This article is part of the Forum Network series on Digitalisation, feeding into upcoming discussions at OECD Forum 2019, and the 20th anniversary of the OECD Forum, contemplating its past and imagining its future.
The OECD Forum has reached its 20th year; this is a good moment to reflect on where our emerging digital, artificial intelligence-driven society will be in 20 years when the Forum celebrates its 40th.
The conventional wisdom is that artificial intelligence (AI) is spreading like wildfire through the economy. But there is little wisdom, conventional or otherwise, on the exact skill sets necessary to educate and train the emerging AI-driven workforce. There is however an emerging consensus that we need soft skills as well as hard.
More and more global companies like Deloitte and LinkedIn point to a serious soft-skill gap, providing reams of data on, and analysis of their benefits in the workplace, as well as the costs of their absence and the difficulty finding them. McKinsey claims companies leave USD 800 billion to USD 1 trillion on the table annually for lack of employees with the necessary interactive skills. According to the Wall Street Journal about 90% of executives surveyed report difficulties finding these necessary skills. And the US Labor Department announced that “Soft Skills Pay the Bills”, and hence are necessary for all.
Hard skills and soft – not yet in sync
If there is agreement we need multiple skills in the digital workforce, the two big rubrics – soft skills and hard skills – are not yet in sync. Exactly how much of each do we need? How to integrate hard and soft? Does everyone need the same skills? What’s the mix of basic and specialised skills? And can you even teach soft skills, or people skills or interactive skills? Certainly the answers to these questions will shape AI’s diffusion around the globe.
The shape of the future is now in the hands of those educating and training tomorrow’s workforce. Not only is there a need for those who will use AI on a daily basis in factories and laboratories, there is also a huge demand for those who design those systems. The educators training the system designers need a model, a “vision” of what the workforce will need tomorrow. They require a vision of how AI should work in multiple social settings and for multiple purposes, while meeting the needs of multiple populations.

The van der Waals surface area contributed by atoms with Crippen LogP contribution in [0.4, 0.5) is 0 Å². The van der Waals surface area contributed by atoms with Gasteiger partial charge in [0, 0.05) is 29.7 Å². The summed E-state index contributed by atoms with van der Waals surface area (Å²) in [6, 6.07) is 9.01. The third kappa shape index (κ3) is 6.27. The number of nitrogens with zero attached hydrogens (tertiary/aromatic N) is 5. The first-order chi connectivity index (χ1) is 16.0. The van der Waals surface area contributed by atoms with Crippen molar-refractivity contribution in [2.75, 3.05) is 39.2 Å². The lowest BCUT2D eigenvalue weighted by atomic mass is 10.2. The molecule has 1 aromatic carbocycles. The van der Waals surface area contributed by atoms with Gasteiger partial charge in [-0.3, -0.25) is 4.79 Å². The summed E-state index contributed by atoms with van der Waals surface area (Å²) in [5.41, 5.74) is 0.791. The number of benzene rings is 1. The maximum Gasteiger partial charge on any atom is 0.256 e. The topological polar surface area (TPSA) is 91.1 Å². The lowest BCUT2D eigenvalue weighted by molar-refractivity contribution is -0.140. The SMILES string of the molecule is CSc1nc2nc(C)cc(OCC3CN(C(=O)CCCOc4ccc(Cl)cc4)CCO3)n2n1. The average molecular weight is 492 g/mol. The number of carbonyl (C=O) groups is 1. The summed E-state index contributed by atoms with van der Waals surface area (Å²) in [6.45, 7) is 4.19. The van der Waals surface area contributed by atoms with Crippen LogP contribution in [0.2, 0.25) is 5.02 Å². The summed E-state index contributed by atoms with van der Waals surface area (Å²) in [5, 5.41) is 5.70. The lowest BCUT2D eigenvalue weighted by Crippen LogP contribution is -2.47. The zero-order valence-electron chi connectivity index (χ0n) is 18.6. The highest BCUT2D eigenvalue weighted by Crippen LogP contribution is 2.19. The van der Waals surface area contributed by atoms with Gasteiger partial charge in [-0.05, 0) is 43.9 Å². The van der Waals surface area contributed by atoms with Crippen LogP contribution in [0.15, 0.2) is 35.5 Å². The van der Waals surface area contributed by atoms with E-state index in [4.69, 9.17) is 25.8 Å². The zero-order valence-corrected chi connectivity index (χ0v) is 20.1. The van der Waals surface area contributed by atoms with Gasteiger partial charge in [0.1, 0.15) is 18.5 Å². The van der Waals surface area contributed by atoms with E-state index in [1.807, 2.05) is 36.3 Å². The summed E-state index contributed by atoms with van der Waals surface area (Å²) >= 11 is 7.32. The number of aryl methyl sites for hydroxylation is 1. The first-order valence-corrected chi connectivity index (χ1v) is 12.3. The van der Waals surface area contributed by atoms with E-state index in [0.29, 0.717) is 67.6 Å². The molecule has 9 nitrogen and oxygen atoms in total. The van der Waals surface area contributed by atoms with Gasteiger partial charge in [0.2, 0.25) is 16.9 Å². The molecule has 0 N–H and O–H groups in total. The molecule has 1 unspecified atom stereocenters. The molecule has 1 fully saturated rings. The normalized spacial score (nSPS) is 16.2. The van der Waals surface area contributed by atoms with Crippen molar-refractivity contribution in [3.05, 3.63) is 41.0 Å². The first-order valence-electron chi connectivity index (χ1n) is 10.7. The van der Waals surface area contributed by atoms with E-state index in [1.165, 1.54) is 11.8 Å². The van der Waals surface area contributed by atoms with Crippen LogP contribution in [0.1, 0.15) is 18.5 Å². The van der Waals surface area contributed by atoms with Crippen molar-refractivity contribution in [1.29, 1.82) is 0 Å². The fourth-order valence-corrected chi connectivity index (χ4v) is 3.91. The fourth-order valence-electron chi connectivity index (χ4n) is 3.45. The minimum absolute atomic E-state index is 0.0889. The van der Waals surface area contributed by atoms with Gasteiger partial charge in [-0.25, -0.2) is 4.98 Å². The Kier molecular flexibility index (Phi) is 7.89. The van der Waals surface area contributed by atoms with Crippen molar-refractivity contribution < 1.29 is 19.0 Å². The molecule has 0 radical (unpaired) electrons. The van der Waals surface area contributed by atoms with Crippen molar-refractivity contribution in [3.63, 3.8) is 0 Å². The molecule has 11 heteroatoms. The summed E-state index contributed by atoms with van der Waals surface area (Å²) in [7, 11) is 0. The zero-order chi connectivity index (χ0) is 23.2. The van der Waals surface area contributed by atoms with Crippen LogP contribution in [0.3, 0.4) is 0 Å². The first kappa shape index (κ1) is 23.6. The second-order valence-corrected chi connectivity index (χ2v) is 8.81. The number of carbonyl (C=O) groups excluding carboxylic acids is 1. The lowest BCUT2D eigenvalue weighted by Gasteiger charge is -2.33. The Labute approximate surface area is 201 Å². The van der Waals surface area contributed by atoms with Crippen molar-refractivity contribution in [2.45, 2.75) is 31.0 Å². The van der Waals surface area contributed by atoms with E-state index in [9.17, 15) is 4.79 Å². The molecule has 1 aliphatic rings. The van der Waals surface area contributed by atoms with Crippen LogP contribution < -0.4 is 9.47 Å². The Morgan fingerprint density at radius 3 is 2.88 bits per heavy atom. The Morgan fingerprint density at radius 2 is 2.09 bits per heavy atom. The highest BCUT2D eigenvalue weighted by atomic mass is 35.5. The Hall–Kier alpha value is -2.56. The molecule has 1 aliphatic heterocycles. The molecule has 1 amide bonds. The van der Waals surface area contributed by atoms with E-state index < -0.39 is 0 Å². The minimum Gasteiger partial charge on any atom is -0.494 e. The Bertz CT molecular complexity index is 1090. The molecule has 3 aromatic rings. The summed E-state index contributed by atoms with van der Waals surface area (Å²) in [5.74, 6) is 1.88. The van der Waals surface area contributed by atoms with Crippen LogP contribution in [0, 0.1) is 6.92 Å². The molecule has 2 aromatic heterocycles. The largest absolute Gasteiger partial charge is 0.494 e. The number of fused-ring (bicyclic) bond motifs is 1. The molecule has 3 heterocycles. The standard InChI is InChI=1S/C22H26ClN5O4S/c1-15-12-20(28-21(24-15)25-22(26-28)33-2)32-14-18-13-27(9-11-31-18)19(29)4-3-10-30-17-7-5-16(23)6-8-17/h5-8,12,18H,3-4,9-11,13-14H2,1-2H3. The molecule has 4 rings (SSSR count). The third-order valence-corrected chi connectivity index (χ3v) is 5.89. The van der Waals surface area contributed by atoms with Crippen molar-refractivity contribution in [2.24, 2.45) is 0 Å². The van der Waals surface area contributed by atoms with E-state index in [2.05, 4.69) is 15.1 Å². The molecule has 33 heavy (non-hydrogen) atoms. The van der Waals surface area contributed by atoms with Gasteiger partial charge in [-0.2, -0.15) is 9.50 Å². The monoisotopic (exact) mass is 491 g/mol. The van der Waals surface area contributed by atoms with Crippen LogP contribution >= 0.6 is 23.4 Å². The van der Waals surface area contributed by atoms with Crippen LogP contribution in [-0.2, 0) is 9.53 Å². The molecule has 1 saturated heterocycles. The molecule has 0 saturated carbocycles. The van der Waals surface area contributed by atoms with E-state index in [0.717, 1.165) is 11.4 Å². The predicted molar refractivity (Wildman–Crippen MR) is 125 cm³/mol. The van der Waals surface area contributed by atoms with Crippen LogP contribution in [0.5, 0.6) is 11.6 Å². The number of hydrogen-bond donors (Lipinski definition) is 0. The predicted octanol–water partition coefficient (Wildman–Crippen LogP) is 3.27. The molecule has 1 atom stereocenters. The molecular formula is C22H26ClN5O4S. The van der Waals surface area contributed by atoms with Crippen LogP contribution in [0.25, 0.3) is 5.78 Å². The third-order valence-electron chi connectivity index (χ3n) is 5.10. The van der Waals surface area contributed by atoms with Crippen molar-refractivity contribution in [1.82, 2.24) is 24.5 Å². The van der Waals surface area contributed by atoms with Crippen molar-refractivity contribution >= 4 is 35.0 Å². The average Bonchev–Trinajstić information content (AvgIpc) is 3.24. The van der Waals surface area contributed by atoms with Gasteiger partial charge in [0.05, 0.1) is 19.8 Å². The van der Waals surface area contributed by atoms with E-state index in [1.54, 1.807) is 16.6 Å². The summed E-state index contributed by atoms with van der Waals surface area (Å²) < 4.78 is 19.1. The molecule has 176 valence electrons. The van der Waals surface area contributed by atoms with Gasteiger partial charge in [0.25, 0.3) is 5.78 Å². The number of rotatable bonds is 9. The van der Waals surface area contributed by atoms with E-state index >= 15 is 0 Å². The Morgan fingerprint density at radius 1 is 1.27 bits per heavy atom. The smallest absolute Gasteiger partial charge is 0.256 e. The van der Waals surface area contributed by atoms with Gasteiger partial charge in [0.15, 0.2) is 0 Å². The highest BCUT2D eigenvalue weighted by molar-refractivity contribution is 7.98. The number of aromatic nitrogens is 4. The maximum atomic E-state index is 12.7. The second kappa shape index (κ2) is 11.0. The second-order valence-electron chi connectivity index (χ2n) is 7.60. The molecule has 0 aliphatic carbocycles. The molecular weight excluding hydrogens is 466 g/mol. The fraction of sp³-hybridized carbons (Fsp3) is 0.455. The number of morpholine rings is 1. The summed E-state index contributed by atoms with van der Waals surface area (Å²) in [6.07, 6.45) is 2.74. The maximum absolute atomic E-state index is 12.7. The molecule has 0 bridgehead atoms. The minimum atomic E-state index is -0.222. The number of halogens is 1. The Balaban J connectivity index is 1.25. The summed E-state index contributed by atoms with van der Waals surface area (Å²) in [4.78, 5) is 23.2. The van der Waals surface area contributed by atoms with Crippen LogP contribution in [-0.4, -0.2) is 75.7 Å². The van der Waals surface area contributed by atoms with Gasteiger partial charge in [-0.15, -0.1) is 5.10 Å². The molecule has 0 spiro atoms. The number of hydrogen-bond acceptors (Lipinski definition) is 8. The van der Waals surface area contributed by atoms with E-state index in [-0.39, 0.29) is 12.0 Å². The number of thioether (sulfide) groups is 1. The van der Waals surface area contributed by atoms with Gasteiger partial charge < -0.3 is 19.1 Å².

Identifying core soft skills
At the University of Southern California, we believe we have found some answers to these questions. Following seven years of extensive, multi-method research our team has identified a portfolio of soft skills widely sought by employers around the world – competencies to guide choices about AI and digitalisation more generally. The five essential attributes are Adaptability, Cultural Competence, Empathy, Intellectual Curiosity and 360-degree thinking.
We call this model Third Space Thinking (TST), a model and mindset quite distinct from two other leading paradigms: those of business schools and engineering schools. Borrowing from those fields, though, we introduce greater rigor, consistency and conceptual clarity than other definitions of soft skills. Our goal is to “put hard edges on soft skills” by making TST rigorous and better integrated, carefully designed to be effective in practice. The model is a communication-based “soft technology” to solve problems in the digital economy.